My Name is Light

“My Name is Light” by Elsa Osorio (Argentina)


Most readers enjoyed the story finding it a fast-paced read. They liked being enlightened about the lesser-known political situation in Argentina in the seventies and they got a good feel for the fear and tension without too many disturbing details. They also felt that the topic of adoption raised some highly interesting questions, especially concerning the subsequent return of the children to their biological families. Readers thought that most of the characters were poorly drawn and lacked depth. They really only warmed to Miriam, who they considered interesting although a bit clichéd (a tart with a heart as one reader described her). The fragmented style and time device of jumping from the present to the past did not deter from the readers enjoyment of the story. However, a couple of readers found at one point the change in the narrator’s voice from 2nd to 3rd person somewhat confusing. Nicola liked the story, but found the style more suited to a younger audience and, as a result, she would recommend this book for teenagers. Overall, it averaged a 6.8 out of 10.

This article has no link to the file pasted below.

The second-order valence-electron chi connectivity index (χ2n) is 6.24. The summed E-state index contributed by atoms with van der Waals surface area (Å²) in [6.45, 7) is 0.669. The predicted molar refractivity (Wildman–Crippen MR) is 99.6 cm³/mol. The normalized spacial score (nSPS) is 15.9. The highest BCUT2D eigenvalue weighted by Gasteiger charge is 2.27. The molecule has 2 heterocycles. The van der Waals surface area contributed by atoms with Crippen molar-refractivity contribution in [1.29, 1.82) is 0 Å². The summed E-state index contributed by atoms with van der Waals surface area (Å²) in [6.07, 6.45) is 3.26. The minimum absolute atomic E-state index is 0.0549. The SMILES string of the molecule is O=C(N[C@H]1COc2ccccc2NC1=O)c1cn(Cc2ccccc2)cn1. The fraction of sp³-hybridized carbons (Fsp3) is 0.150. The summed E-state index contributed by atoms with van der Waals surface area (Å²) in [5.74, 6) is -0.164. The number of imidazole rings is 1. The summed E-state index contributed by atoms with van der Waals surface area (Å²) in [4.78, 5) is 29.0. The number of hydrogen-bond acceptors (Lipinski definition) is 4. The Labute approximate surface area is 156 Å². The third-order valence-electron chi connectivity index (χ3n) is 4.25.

Twenty-year-old Luz, an Argentinian, is on holiday in Madrid with her husband Ramiro and their 18-month old son. But secretly she has a mission – to find her real father. Carlos was a desaparecido – one of the many political activists in Argentina who literally ‘disappeared’ during the country’s brutal military dictatorship in the seventies… Read more 

Season 13 – “Politics and Religion” (Feb – Jun 2011)

“Moses, Citizen & Me” by Delia Jarrett-Macauley (Sierra Leone)
“Seeing” by José Saramago (Portugal) *
“My Name is Light” by Elsa Osorio (Argentina)
“The Eagle’s Throne” by Carlos Fuentes (Mexico)
“The God of Small Things” by Arundhati Roy (India)

* The book club favourite
In italics, Nicola’s Coup de Cœur

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